He had spent three weeks in "intensive management," most of which was at the Walla Walla State Penitentiary alongside inmates facing the death penalty. It was for his own protection as a high-profile convict, Washington Department of Corrections spokesman Chad Lewis said.

"Somebody might want to make a name for himself by saying, 'I took down the Barefoot Bandit,'" Lewis had said.

Harris-Moore had been in solitary confinement at Walla Walla since he arrived in April, and he was allowed out of his cell five times per week, for an hour each time.


'Barefoot Bandit' Pleads GuiltyVideo

When he was sentenced in December, Judge Vickie Churchill said: "This case is a tragedy in many ways, but it's a triumph of the human spirit in other ways."

She described Harris-Moore's upbringing as a "mind-numbing absence of hope," and believed he was genuinely remorseful and contrite.

In a statement provided to Churchill, he said his childhood was one he wouldn't wish on his "darkest enemies."

Still, he said he takes responsibility for the crime spree that brought him international notoriety.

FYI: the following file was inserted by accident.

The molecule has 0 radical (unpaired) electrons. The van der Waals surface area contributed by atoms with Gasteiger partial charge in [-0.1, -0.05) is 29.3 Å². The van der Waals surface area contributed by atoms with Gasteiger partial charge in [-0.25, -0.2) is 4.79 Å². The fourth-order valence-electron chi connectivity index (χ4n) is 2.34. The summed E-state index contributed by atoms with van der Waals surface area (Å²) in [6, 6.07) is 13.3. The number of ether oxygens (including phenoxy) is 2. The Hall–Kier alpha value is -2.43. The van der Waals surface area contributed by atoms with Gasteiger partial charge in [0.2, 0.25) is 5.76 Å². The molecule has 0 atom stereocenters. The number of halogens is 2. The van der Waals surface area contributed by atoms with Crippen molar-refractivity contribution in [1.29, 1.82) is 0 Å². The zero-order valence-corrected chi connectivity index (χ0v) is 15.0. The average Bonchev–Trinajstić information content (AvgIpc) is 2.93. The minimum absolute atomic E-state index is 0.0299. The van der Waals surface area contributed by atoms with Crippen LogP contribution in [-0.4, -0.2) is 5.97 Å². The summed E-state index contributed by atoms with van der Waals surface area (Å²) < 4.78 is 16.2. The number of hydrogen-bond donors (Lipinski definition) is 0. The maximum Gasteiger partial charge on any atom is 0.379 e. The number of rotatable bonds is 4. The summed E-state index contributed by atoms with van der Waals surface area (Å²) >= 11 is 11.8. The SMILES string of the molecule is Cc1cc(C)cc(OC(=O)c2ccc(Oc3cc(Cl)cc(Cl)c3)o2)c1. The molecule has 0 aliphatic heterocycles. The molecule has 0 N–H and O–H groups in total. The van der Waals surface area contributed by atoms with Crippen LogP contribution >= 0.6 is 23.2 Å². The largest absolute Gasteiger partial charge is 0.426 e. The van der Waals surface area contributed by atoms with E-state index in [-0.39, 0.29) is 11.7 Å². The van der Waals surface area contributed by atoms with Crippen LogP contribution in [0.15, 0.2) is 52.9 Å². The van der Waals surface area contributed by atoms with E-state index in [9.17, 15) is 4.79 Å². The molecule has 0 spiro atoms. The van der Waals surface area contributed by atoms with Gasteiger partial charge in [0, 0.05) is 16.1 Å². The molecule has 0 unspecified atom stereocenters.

'Barefoot Bandit' Pleads GuiltyVideo


He was apprehended in a hail of bullets in the Bahamas in 2010.

After he was captured, his arrest caused sadness in his fans.

Some of his more than 60,000 Facebook fans posted disappointed messages, while others promoted T-shirts and tote bags with the words "Free Colton!" and "Let Colton Fly!"

"I feel like it would have been good if he got away because he never hurt anybody, but then he was running from the law," said Ruthie Key, who owns a market on Great Abaco Island and let Harris-Moore use her wireless Internet connection in July 2010.

"He seemed very innocent when I spoke with him at the store. I don't think he'd hurt anybody," Key said.


Harris-Moore was a skilled outdoorsman who honed his abilities growing up in the woods of Camano Island in Puget Sound about 30 miles north of Seattle.

Harris-Moore's mother, Pam Kohler, had said that he had a troubled childhood. His first conviction, for possession of stolen property, came at age 12. Within a few months of turning 13, he had three more.

The Associated Press contributed to this report.